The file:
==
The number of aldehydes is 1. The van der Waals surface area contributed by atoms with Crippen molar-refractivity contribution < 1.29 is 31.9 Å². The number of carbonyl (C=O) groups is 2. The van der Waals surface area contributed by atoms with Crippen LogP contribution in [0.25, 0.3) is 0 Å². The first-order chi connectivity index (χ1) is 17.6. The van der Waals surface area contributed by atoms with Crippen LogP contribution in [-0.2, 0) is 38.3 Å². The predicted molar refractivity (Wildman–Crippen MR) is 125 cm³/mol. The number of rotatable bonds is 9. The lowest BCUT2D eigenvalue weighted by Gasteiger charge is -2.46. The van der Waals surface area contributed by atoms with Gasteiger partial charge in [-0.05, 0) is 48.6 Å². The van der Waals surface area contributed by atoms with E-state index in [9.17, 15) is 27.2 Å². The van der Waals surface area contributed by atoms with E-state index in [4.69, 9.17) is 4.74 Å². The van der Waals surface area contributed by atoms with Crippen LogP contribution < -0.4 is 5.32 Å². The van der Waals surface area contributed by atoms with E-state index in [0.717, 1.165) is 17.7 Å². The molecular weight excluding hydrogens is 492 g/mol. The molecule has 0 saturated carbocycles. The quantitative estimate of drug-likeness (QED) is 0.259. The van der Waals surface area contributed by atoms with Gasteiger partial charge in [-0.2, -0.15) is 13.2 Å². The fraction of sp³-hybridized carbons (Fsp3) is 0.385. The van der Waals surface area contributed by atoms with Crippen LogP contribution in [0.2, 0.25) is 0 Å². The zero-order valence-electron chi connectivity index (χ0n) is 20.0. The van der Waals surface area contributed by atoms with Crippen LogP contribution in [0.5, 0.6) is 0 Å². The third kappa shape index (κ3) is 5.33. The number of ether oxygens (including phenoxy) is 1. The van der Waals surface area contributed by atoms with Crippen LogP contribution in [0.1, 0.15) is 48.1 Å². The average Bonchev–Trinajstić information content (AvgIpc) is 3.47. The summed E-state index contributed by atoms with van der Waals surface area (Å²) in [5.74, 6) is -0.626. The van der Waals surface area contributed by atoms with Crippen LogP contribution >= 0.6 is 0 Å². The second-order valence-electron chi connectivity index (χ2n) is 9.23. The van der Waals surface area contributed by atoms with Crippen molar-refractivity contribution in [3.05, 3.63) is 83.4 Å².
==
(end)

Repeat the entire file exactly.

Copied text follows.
The number of aldehydes is 1. The van der Waals surface area contributed by atoms with Crippen molar-refractivity contribution < 1.29 is 31.9 Å². The number of carbonyl (C=O) groups is 2. The van der Waals surface area contributed by atoms with Crippen LogP contribution in [0.25, 0.3) is 0 Å². The first-order chi connectivity index (χ1) is 17.6. The van der Waals surface area contributed by atoms with Crippen LogP contribution in [-0.2, 0) is 38.3 Å². The predicted molar refractivity (Wildman–Crippen MR) is 125 cm³/mol. The number of rotatable bonds is 9. The lowest BCUT2D eigenvalue weighted by Gasteiger charge is -2.46. The van der Waals surface area contributed by atoms with Gasteiger partial charge in [-0.05, 0) is 48.6 Å². The van der Waals surface area contributed by atoms with E-state index in [9.17, 15) is 27.2 Å². The van der Waals surface area contributed by atoms with E-state index in [4.69, 9.17) is 4.74 Å². The van der Waals surface area contributed by atoms with Crippen LogP contribution < -0.4 is 5.32 Å². The van der Waals surface area contributed by atoms with E-state index in [0.717, 1.165) is 17.7 Å². The molecular weight excluding hydrogens is 492 g/mol. The molecule has 0 saturated carbocycles. The quantitative estimate of drug-likeness (QED) is 0.259. The van der Waals surface area contributed by atoms with Gasteiger partial charge in [-0.2, -0.15) is 13.2 Å². The fraction of sp³-hybridized carbons (Fsp3) is 0.385. The van der Waals surface area contributed by atoms with Crippen LogP contribution in [0.2, 0.25) is 0 Å². The zero-order valence-electron chi connectivity index (χ0n) is 20.0. The van der Waals surface area contributed by atoms with Crippen LogP contribution in [0.5, 0.6) is 0 Å². The third kappa shape index (κ3) is 5.33. The number of ether oxygens (including phenoxy) is 1. The van der Waals surface area contributed by atoms with Crippen LogP contribution in [0.1, 0.15) is 48.1 Å². The average Bonchev–Trinajstić information content (AvgIpc) is 3.47. The summed E-state index contributed by atoms with van der Waals surface area (Å²) in [5.74, 6) is -0.626. The van der Waals surface area contributed by atoms with Crippen LogP contribution >= 0.6 is 0 Å². The second-order valence-electron chi connectivity index (χ2n) is 9.23. The van der Waals surface area contributed by atoms with Crippen molar-refractivity contribution in [3.05, 3.63) is 83.4 Å².